From his earliest days Stephen de Beauville, the son of Robert de Beauville, Earl of Greavesby in Yorkshire, has been frightened of dogs. Every member of his large family spends a large portion of their time in cruel teasing as they torment him with his fear of every member of the canine world. His elder half-brothers are openly contemptuous of what they see as nothing but cowardice. Life is one long round of fear and misery and there seems no way that he can live up to the martial spirit of his brothers and sisters. His father rapidly makes the decision that nothing but a life with monks will he suitable for his timid son.
For some strange reason he is presented with a small and sickly puppy, the runt of the litter, as a means of tormenting him even further. He decides to kill it but relents when the puppy turns to him in affection and trust. He gradually overcomes his fear and makes his mind to keep the little dog and names it Amile. For the first time in his life he feels love for another creature and that love is returned.
Amile becomes his day and night companion and grows up to be a handsome and valuable hound which is now coveted by Stephen's jealous older half-brothers. The world changes for Stephen and he begins to develop as a person in many different ways. However, disaster overtakes him again when he reaches his thirteenth birthday and his father has decided it is time to take him to Richley Abbey and hand him over to the abbot. It is the end of his life with Amile. It seems like the end of his world. There is then a brutal solution to his unasked for problem.
The second and third stages of Stephen's life are also marked by two characters who have a profound effect upon his destiny. PAGAN and THOMAS both introduce him to other aspects of his character that he never thought were within him. One influence leads him to Berkshire and Worcesterhire whilst the other takes him north again as far as Berwick and the war against the Scots and later back to the world of his family. He has become a very different person. He has learned that "The coward, being afraid of nearly everything, is alone capable of the highest courage."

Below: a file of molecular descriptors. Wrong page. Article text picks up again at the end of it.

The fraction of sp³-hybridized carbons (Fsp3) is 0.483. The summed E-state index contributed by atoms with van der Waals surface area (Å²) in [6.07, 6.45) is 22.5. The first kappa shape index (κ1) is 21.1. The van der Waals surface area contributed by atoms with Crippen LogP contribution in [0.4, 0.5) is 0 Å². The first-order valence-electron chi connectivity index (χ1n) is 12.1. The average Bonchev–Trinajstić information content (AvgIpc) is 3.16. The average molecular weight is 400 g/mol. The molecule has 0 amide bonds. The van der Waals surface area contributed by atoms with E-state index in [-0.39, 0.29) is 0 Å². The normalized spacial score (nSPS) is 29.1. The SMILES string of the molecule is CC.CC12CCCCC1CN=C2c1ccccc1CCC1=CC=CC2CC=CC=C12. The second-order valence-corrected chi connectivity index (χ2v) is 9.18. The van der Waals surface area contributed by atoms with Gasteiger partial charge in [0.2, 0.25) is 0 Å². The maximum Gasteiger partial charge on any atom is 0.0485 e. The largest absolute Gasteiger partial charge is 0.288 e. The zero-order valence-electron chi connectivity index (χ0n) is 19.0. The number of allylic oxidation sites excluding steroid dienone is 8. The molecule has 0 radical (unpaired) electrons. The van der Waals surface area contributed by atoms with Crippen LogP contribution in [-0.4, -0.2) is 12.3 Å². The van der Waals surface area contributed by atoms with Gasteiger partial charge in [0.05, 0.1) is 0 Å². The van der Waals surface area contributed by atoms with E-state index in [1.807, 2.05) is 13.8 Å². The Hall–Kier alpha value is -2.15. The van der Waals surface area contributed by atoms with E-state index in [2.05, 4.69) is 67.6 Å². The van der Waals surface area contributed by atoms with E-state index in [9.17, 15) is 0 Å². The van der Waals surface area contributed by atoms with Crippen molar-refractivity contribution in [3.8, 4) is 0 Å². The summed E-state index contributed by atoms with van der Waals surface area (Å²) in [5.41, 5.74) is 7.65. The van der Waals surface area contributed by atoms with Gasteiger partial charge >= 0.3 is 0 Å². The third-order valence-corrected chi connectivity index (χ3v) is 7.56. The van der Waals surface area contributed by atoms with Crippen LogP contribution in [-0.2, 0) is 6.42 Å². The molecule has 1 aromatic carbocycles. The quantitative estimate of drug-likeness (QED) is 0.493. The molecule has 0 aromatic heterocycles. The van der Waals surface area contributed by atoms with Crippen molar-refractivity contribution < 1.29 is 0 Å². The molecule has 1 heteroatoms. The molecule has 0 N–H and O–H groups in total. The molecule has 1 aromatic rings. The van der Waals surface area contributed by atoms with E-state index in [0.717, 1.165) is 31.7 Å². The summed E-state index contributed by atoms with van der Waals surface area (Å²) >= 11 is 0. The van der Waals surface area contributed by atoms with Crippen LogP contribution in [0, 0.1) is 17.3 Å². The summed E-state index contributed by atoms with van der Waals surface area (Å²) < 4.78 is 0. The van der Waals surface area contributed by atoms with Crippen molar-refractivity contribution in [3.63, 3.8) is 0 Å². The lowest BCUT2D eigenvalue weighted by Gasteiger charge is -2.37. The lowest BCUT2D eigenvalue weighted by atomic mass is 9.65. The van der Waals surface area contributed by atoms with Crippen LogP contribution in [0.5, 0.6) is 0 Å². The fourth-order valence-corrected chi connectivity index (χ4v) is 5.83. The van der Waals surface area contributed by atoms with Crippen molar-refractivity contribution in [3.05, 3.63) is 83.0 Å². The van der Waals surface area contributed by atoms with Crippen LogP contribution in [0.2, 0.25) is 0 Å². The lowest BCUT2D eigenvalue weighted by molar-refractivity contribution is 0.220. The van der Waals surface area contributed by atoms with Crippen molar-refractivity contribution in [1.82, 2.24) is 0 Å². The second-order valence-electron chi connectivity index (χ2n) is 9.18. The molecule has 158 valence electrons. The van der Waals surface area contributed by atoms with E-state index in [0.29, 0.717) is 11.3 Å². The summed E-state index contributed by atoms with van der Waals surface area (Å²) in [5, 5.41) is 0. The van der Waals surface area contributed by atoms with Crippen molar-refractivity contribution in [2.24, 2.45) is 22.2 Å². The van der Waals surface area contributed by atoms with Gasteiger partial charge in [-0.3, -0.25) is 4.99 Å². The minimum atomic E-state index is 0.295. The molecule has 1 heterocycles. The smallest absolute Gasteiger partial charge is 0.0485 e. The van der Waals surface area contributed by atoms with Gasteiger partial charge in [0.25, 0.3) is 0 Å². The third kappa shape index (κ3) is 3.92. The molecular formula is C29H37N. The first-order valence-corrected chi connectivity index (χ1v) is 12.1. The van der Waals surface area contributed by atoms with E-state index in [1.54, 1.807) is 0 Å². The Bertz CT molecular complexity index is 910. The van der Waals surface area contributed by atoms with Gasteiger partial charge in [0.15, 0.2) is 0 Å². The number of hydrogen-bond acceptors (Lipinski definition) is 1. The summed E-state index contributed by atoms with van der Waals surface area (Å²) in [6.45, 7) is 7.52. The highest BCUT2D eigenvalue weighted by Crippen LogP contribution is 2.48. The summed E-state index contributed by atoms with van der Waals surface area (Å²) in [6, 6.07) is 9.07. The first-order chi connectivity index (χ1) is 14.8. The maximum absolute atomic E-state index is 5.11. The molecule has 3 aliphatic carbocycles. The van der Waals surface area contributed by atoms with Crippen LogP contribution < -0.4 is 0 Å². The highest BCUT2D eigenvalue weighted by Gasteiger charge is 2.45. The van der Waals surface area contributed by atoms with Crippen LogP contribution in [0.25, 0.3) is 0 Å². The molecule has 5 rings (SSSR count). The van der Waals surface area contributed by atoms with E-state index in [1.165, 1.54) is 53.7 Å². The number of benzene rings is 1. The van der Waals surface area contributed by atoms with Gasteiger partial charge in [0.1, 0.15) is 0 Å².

The world is now ready to accept him in a way he never thought possible. Yet the choice he makes at the end is another tremendous step and an extraordinary leap of faith. The book involves two journeys - one that is a geographical exploration of parts of the north-the other a deeper journey into the quest for his own soul.

Monday, 30 March 2009

A Lad of Grit continued

A series of events also continue in the background of the main drive of this narrative. These are connected with the activities of the Dorset smugglers. Aubrey finds himself involved in encounters with these men – depicted as wild, ruthless and completely outside any normal lawful authority. With those honest men (or boys) who cross them they are implacable. Once the villains are in the hands of the upholders of justice they are given short shrift.
Aubrey soon realises that he must never fall into their hands. Life, it seems, is full of peril for the young man. He will be safer at sea fighting the King’s enemies on board ship.
He finally gets his chance on the vessel Gannet which has an interesting voyage to many different parts of the world. In the Caribbean he encounters the buccaneers and pirates. In the Mediterranean his vessel has to tackle the Barbary pirates. All the while Aubrey begins to develop the friendships that will stay with him for the rest of his life.
The Gannet’s return to England culminates in a tremendous shipwreck and a renewed encounter with the smugglers.
Aubrey’s later career involves him in tremendous sea fights with the Dutch vessels who are successfully attacking the English coast. In the end he is actually captured and taken into captivity in Holland. Here, in prison, he meets again the man who killed his father. He starts to plan a way that he can outwit his enemy and take possession of the treasure that was left to him by his father. Aubrey’s attempts at escape end in farcical failures and, it is only after peace has been declared that he can return home to England and to Portsmouth.